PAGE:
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Susan's books celebrating our deep and healing connection with nature and animals are published in more than 20 languages world-side. Her bees are “relatives,” along with her dogs, cats, ducks, and backyard frogs. Susan is devoted to her bees and to bee-centered beekeeping—a philosophy that puts the bees’ needs first. Susan’s hives are treatment free, collected yearly from wild swarms. Susan experiments with many kinds of hive bodies for her bees, including log hives, top bars, Warre’s, and now Sun Hives and skeps. She also creates pollinator hotels for her yard, attracting more varieties of native pollinators each year. Susan teaches beginning beekeeping classes in the Pacific Northwest.
Once again, I find myself gloriously behind the times. In this particular case, a few thousand years behind the times. I built and maintain a wall beehive — a colony housed in the wall of my bedroom. I have been calling it my Observation Hive because it has a plexiglas cover on the inside wall, […]Read more »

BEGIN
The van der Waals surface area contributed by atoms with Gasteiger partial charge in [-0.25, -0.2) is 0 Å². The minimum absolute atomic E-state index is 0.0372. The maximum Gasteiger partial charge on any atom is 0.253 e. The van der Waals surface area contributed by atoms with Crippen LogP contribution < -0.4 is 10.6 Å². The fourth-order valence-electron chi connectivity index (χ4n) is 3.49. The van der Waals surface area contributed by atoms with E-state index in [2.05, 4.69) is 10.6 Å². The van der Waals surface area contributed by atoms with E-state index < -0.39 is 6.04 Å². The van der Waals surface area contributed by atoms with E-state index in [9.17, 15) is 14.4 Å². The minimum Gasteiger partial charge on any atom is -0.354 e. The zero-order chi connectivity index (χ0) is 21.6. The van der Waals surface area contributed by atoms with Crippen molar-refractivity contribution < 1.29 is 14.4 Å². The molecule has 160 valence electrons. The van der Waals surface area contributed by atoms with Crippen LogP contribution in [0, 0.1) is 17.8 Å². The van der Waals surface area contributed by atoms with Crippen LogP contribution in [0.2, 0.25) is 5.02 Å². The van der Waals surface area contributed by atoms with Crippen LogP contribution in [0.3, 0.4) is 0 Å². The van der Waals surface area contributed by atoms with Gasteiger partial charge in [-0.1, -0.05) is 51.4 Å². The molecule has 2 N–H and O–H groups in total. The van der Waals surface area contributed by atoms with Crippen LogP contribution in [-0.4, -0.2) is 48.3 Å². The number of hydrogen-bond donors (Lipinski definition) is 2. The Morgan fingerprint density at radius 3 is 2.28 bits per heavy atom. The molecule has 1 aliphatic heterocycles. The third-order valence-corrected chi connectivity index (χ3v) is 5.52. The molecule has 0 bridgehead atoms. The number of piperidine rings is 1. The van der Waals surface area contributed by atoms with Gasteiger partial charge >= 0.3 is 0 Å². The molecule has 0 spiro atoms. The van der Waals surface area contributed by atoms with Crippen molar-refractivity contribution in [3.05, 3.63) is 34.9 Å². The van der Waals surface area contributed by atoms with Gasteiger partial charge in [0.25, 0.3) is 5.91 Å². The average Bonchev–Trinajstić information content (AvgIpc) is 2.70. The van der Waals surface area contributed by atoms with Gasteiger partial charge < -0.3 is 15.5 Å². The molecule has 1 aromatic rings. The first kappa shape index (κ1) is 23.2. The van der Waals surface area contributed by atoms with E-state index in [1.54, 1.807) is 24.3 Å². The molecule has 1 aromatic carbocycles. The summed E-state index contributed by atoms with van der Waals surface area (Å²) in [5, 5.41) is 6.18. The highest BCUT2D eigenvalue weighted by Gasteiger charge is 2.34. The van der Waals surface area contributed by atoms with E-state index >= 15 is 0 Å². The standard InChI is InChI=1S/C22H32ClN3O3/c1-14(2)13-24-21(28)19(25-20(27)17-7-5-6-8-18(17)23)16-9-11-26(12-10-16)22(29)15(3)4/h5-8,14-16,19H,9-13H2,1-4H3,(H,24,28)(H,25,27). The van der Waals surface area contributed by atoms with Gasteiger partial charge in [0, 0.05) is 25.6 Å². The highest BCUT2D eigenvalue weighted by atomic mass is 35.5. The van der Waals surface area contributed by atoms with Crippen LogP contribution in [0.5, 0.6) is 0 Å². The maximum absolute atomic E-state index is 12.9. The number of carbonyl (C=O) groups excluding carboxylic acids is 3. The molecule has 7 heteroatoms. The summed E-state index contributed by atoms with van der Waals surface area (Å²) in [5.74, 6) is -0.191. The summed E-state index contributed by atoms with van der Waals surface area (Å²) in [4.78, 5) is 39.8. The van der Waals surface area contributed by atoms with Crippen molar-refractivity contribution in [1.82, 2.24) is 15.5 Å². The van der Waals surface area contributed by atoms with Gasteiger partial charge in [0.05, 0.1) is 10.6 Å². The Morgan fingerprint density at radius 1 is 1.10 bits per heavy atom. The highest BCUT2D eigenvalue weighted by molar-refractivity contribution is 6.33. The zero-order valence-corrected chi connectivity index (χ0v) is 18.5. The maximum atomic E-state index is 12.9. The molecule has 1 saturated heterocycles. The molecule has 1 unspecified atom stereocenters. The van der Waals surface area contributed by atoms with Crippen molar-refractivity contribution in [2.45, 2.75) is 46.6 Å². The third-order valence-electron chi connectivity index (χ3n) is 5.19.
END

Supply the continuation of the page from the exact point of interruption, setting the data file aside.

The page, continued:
This is my first summer keeping bees in straw hives called “skeps.” Come follow my journey!Read more »
On a very frigid winter day a couple of months ago, I bundled up in my down parka and went to the bee yard to do my daily “Clear Away.” Two of my Top Bar hives came with bottom entrances—those long slits that run across the bottom of the hive face. Taking a thin stick […]Read more »
You really don’t need to know a lot to bring home your first bees. Just take care of some important basics, and learn as you go.Read more »
I teach a series of beginning beekeeper classes called Bee-Centered Beekeeping: Putting Bees’ Needs First. My approach is non-treatment and minimal intervention, trusting the bees to take care of most things themselves. My guiding principle—“What do bees like?”—informs how I work with my hives.Read more »